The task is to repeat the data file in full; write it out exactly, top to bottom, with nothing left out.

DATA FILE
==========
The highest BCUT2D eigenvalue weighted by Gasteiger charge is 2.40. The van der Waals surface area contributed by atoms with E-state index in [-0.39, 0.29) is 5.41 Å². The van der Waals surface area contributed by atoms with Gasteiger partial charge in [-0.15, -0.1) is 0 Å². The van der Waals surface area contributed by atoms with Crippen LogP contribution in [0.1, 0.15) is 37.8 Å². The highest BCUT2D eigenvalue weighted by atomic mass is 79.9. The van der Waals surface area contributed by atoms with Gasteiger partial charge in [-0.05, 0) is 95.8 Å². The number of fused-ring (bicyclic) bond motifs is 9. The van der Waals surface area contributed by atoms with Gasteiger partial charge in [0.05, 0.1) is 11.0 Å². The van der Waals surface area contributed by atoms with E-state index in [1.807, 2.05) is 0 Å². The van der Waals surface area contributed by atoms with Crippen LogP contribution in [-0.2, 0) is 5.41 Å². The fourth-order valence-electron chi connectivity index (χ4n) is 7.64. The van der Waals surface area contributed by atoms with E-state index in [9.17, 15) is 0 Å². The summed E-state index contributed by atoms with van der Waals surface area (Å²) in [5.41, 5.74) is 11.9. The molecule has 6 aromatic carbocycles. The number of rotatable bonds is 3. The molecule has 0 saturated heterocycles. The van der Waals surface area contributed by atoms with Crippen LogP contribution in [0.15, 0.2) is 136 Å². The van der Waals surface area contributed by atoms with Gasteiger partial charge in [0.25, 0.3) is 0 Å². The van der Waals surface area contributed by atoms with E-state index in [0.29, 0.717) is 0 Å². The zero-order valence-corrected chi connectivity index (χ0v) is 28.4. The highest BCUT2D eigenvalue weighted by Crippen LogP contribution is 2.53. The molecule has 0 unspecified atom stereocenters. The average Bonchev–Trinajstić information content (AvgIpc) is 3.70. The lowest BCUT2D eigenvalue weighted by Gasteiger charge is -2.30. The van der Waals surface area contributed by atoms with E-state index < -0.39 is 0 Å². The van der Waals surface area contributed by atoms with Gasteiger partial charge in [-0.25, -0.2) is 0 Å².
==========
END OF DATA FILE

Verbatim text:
The highest BCUT2D eigenvalue weighted by Gasteiger charge is 2.40. The van der Waals surface area contributed by atoms with E-state index in [-0.39, 0.29) is 5.41 Å². The van der Waals surface area contributed by atoms with Gasteiger partial charge in [-0.15, -0.1) is 0 Å². The van der Waals surface area contributed by atoms with Crippen LogP contribution in [0.1, 0.15) is 37.8 Å². The highest BCUT2D eigenvalue weighted by atomic mass is 79.9. The van der Waals surface area contributed by atoms with Gasteiger partial charge in [-0.05, 0) is 95.8 Å². The number of fused-ring (bicyclic) bond motifs is 9. The van der Waals surface area contributed by atoms with Gasteiger partial charge in [0.05, 0.1) is 11.0 Å². The van der Waals surface area contributed by atoms with E-state index in [1.807, 2.05) is 0 Å². The van der Waals surface area contributed by atoms with Crippen LogP contribution in [-0.2, 0) is 5.41 Å². The fourth-order valence-electron chi connectivity index (χ4n) is 7.64. The van der Waals surface area contributed by atoms with E-state index in [9.17, 15) is 0 Å². The summed E-state index contributed by atoms with van der Waals surface area (Å²) in [5.41, 5.74) is 11.9. The molecule has 6 aromatic carbocycles. The number of rotatable bonds is 3. The molecule has 0 saturated heterocycles. The van der Waals surface area contributed by atoms with Crippen LogP contribution in [0.15, 0.2) is 136 Å². The van der Waals surface area contributed by atoms with Gasteiger partial charge in [0.25, 0.3) is 0 Å². The van der Waals surface area contributed by atoms with E-state index in [0.29, 0.717) is 0 Å². The zero-order valence-corrected chi connectivity index (χ0v) is 28.4. The highest BCUT2D eigenvalue weighted by Crippen LogP contribution is 2.53. The molecule has 0 unspecified atom stereocenters. The average Bonchev–Trinajstić information content (AvgIpc) is 3.70. The lowest BCUT2D eigenvalue weighted by Gasteiger charge is -2.30. The van der Waals surface area contributed by atoms with E-state index < -0.39 is 0 Å². The van der Waals surface area contributed by atoms with Gasteiger partial charge in [-0.25, -0.2) is 0 Å².